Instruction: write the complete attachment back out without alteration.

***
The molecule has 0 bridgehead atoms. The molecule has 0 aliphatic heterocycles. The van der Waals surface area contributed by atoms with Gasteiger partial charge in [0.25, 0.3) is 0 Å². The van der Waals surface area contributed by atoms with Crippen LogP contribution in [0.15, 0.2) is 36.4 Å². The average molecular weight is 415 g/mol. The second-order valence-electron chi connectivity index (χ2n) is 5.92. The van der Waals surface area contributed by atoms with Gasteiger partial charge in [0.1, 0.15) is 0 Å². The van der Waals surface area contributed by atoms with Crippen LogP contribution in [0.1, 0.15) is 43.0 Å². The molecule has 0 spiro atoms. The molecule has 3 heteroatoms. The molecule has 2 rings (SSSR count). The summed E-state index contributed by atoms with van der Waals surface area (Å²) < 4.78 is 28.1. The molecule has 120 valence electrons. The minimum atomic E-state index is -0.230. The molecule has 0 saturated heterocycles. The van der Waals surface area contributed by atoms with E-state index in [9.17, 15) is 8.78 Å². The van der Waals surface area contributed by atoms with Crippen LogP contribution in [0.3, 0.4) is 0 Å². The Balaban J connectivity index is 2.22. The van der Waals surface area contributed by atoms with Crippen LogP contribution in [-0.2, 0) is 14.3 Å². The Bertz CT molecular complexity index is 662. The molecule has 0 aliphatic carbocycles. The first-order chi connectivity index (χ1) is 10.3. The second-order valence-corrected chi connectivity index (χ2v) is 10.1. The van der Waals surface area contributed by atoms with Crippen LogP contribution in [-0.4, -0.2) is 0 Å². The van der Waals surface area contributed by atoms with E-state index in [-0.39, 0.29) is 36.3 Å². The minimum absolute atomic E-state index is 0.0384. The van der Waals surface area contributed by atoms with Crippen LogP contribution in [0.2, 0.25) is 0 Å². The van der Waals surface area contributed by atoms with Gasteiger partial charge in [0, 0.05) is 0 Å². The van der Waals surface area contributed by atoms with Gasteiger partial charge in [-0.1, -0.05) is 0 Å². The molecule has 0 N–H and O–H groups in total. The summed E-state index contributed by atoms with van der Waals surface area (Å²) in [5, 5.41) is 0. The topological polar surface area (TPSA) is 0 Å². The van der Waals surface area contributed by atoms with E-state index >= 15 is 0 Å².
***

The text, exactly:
The molecule has 0 bridgehead atoms. The molecule has 0 aliphatic heterocycles. The van der Waals surface area contributed by atoms with Gasteiger partial charge in [0.25, 0.3) is 0 Å². The van der Waals surface area contributed by atoms with Crippen LogP contribution in [0.15, 0.2) is 36.4 Å². The average molecular weight is 415 g/mol. The second-order valence-electron chi connectivity index (χ2n) is 5.92. The van der Waals surface area contributed by atoms with Gasteiger partial charge in [0.1, 0.15) is 0 Å². The van der Waals surface area contributed by atoms with Crippen LogP contribution in [0.1, 0.15) is 43.0 Å². The molecule has 0 spiro atoms. The molecule has 3 heteroatoms. The molecule has 2 rings (SSSR count). The summed E-state index contributed by atoms with van der Waals surface area (Å²) < 4.78 is 28.1. The molecule has 120 valence electrons. The minimum atomic E-state index is -0.230. The molecule has 0 saturated heterocycles. The van der Waals surface area contributed by atoms with E-state index in [9.17, 15) is 8.78 Å². The van der Waals surface area contributed by atoms with Crippen LogP contribution in [0.3, 0.4) is 0 Å². The Balaban J connectivity index is 2.22. The van der Waals surface area contributed by atoms with Crippen LogP contribution in [-0.2, 0) is 14.3 Å². The Bertz CT molecular complexity index is 662. The molecule has 0 aliphatic carbocycles. The first-order chi connectivity index (χ1) is 10.3. The second-order valence-corrected chi connectivity index (χ2v) is 10.1. The van der Waals surface area contributed by atoms with Crippen LogP contribution in [-0.4, -0.2) is 0 Å². The van der Waals surface area contributed by atoms with E-state index in [-0.39, 0.29) is 36.3 Å². The minimum absolute atomic E-state index is 0.0384. The van der Waals surface area contributed by atoms with Crippen LogP contribution in [0.2, 0.25) is 0 Å². The van der Waals surface area contributed by atoms with Gasteiger partial charge in [0, 0.05) is 0 Å². The van der Waals surface area contributed by atoms with Gasteiger partial charge in [-0.1, -0.05) is 0 Å². The molecule has 0 N–H and O–H groups in total. The summed E-state index contributed by atoms with van der Waals surface area (Å²) in [5, 5.41) is 0. The topological polar surface area (TPSA) is 0 Å². The van der Waals surface area contributed by atoms with E-state index >= 15 is 0 Å².